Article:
Armed US guards lay down law for Iraqi exiles
By Patrick Cockburn in Salahudin, northern Iraq
27 February 2003
The first meeting of the Iraqi opposition in the heart of Iraqi Kurdistan was overshadowed yesterday by the presence of heavily armed Americans.
The occasion was meant to be a momentous one for the combined Iraqi opposition factions launching a democratic future for the post-Saddam era. However, the Americans dominated the meeting, loudly demonstrating their views on the process of nation building.
US special forces are known to have entered the country covertly but those who were waving their weapons yesterday were members of the Diplomatic Security Service, according to tags on their body armour.
"Stop filming and friggin' listen to me," one of them shouted as Zalmay Khalilzad, an American envoy, told the heavily guarded meeting that the US wanted the Iraqi people to determine their future.
The bodyguard, wearing black Aviator sunglasses, held a machine-gun in one hand and had a pistol strapped to his thigh. "This is non-negotiable and anybody who doesn't like it can leave," he yelled as he explained the stringent search procedures for anybody entering the building in the hilltop town of Salahudin.
Kurdish officials looked a little embarrassed at the swift takeover of their headquarters by Mr Khalilzad's burly and heavily armed guards. Half a dozen Kurdish soldiers peered with expressionless eyes at the Americans as a sudden blizzard of snow covered journalists and bodyguards alike with a coating of white.
Inside the building, Mr Khalilzad sought to reassure 54 Iraqi opposition delegates that Saddam Hussein's dictatorship would not be replaced by the complete control of Iraq by the United States.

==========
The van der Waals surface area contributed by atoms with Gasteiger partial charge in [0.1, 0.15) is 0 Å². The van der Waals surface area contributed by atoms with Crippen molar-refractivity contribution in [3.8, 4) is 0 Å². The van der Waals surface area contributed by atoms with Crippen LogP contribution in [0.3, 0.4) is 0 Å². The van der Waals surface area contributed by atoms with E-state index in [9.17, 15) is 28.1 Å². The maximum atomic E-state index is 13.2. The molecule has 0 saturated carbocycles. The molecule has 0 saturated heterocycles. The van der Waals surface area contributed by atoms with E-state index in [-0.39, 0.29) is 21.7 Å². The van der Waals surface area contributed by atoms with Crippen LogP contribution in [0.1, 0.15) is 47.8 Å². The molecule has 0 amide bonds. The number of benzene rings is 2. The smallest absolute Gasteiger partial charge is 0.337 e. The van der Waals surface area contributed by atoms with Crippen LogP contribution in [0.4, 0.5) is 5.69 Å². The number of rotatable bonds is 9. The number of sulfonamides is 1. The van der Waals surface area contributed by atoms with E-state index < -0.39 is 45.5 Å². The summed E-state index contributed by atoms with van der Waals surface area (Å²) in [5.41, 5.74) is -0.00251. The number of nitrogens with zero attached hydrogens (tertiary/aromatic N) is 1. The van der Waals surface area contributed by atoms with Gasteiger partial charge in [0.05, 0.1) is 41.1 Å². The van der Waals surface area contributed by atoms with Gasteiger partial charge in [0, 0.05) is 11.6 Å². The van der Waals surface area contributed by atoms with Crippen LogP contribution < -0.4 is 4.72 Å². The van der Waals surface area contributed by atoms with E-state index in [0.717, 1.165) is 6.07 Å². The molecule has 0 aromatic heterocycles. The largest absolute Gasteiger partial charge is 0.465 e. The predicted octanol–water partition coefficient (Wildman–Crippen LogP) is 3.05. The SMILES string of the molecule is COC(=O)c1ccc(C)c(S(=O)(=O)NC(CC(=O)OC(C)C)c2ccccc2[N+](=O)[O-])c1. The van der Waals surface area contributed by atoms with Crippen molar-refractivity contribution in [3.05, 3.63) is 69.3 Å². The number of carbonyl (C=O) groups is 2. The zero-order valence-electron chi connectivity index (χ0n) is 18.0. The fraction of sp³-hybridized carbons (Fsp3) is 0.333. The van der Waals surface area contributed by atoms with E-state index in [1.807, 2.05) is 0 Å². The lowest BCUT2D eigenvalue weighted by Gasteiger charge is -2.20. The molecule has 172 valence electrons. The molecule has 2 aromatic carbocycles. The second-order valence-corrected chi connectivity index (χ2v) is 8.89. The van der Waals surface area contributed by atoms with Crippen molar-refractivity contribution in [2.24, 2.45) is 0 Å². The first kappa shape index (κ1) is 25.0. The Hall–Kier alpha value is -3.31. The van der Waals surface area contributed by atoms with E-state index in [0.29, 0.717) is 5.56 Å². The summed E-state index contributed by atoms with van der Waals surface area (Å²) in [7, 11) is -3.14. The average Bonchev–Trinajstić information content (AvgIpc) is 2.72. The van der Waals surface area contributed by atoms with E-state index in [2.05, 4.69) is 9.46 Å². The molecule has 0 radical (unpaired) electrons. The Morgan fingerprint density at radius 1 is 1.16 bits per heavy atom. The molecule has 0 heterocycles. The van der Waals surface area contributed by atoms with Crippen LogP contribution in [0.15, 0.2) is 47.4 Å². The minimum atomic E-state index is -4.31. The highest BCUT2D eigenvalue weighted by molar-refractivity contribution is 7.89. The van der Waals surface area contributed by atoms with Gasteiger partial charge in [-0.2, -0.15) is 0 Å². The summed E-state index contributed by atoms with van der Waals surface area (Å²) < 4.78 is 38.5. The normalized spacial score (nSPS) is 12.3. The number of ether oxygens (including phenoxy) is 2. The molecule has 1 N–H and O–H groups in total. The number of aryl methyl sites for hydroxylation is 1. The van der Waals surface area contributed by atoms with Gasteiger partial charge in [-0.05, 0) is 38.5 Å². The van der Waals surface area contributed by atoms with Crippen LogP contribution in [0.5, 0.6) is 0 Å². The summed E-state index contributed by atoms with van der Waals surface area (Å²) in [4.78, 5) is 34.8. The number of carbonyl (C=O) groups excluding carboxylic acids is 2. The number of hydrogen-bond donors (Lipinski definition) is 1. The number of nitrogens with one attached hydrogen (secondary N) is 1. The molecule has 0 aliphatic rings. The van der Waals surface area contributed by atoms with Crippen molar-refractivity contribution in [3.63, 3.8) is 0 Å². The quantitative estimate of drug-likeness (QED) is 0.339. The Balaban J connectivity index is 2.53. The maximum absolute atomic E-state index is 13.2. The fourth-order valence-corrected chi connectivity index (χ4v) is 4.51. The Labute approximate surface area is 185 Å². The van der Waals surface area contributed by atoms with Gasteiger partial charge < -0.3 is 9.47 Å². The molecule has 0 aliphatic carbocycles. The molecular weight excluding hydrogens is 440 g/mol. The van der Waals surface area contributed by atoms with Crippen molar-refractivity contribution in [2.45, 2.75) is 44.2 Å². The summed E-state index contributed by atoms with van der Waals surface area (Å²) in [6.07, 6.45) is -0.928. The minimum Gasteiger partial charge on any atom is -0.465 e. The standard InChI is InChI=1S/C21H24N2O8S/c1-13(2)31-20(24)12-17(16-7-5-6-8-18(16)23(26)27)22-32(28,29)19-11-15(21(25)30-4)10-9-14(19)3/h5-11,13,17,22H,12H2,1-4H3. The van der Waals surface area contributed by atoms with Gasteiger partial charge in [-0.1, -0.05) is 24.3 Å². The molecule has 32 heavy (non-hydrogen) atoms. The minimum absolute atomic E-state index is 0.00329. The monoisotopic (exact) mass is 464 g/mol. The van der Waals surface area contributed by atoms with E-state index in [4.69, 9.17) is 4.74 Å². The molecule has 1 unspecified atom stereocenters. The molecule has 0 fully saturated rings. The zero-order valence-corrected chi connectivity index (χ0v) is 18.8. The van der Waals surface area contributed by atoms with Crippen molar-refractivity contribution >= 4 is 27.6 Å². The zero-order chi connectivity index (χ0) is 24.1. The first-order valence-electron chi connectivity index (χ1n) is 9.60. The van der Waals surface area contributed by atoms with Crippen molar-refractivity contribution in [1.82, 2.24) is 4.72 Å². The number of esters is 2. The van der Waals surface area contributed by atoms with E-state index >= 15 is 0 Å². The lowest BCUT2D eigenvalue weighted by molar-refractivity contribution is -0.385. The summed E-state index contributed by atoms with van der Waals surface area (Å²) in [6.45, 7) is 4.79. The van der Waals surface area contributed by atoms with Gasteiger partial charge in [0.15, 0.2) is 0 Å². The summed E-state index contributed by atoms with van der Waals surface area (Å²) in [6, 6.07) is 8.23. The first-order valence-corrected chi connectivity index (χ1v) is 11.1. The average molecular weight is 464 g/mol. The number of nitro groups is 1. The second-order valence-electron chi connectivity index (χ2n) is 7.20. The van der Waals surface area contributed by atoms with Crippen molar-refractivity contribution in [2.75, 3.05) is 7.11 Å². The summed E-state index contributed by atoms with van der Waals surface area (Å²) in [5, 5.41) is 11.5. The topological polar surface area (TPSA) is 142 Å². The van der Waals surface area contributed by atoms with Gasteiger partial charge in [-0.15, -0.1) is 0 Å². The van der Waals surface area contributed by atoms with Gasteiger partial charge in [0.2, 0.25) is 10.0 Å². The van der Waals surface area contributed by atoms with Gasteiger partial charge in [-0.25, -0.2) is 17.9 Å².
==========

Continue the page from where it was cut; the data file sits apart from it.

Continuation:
The envoy denied that "the US wanted Saddamism without Saddam". He told the delegates, many of them privately sceptical of American intentions, that "the US has no desire to govern Iraq. The Iraqis should govern their own country as soon as possible". Inside the hall, veteran opponents of President Saddam waited to see what role the Americans envisaged for them in a post-Saddam Iraq.
At a meeting in London in December, they believed that the US had agreed to an Iraqi interim civilian government headed by a council of three from Iraq's three main communities of Kurds, Shia and Sunni Muslims and a temporary legislative body.
Earlier this month, American officials had appalled the Kurds by saying that, instead, there would be a US military government supported by a US-nominated advisory council with limited powers.
Mr Khalilzad did not spell out what was going except to say that the Americans didn't want "Saddamism". The Iraqi opposition is dominated by the two Kurdish parties, the Kurdistan Democratic Party of Masoud Barzani and the Patriotic Union Kurdistan of Jalal Talabani. Both are alarmed at a Turkish plan to invade Iraqi Kurdistan, ostensibly to prevent an exodus of Kurdish refugees, but in practice to make Turkey an important player in northern Iraq. The Kurds have said that they will fight any Turkish invasion.
Ahmed Chalabi, the leader of the Iraqi National Congress, who is close to hawks in Washington, spoke in laudatory terms of the US yesterday but he risks being sidelined because he has no support within Iraq.
The fear of Turkish attack has terrified ordinary Kurds. Karim Sinjari, the powerful Kurdish Interior Minister, told The Independent yesterday: "Only a week ago the main topic in the streets among Kurds was Saddam and the fear of chemical attack. Now the only thing people talk about is Turkey and the Turkish advance."
Yesterday, Turkey closed the road from Iraqi Kurdistan into Turkey to oil tankers in what may be another sign of its deteriorating relations with the Iraqi Kurds.